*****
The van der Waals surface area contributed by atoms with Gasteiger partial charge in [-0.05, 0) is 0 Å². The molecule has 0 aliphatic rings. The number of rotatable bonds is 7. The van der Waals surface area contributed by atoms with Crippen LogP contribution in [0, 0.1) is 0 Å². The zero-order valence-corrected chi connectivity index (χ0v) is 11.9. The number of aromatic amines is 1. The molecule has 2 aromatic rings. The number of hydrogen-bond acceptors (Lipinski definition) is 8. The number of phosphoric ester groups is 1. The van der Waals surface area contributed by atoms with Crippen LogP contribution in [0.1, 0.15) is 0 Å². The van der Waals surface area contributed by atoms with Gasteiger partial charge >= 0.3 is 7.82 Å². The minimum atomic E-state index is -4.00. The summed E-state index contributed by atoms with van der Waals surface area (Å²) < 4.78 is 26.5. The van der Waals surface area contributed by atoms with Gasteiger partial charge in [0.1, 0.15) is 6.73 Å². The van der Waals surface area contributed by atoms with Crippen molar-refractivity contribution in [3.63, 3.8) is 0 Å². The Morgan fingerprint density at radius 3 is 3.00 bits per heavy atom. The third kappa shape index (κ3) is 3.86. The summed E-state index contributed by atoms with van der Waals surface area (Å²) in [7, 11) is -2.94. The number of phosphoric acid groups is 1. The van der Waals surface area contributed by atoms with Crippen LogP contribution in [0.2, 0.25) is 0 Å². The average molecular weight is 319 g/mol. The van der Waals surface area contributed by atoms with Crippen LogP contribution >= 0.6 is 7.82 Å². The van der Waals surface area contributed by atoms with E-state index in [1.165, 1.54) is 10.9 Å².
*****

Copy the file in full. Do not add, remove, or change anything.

The van der Waals surface area contributed by atoms with Gasteiger partial charge in [-0.05, 0) is 0 Å². The molecule has 0 aliphatic rings. The number of rotatable bonds is 7. The van der Waals surface area contributed by atoms with Crippen LogP contribution in [0, 0.1) is 0 Å². The zero-order valence-corrected chi connectivity index (χ0v) is 11.9. The number of aromatic amines is 1. The molecule has 2 aromatic rings. The number of hydrogen-bond acceptors (Lipinski definition) is 8. The number of phosphoric ester groups is 1. The van der Waals surface area contributed by atoms with Crippen LogP contribution in [0.1, 0.15) is 0 Å². The van der Waals surface area contributed by atoms with Gasteiger partial charge >= 0.3 is 7.82 Å². The minimum atomic E-state index is -4.00. The summed E-state index contributed by atoms with van der Waals surface area (Å²) < 4.78 is 26.5. The van der Waals surface area contributed by atoms with Gasteiger partial charge in [0.1, 0.15) is 6.73 Å². The van der Waals surface area contributed by atoms with Crippen molar-refractivity contribution in [3.63, 3.8) is 0 Å². The Morgan fingerprint density at radius 3 is 3.00 bits per heavy atom. The third kappa shape index (κ3) is 3.86. The summed E-state index contributed by atoms with van der Waals surface area (Å²) in [7, 11) is -2.94. The number of phosphoric acid groups is 1. The van der Waals surface area contributed by atoms with Crippen LogP contribution in [0.2, 0.25) is 0 Å². The average molecular weight is 319 g/mol. The van der Waals surface area contributed by atoms with Crippen LogP contribution >= 0.6 is 7.82 Å². The van der Waals surface area contributed by atoms with E-state index in [1.165, 1.54) is 10.9 Å².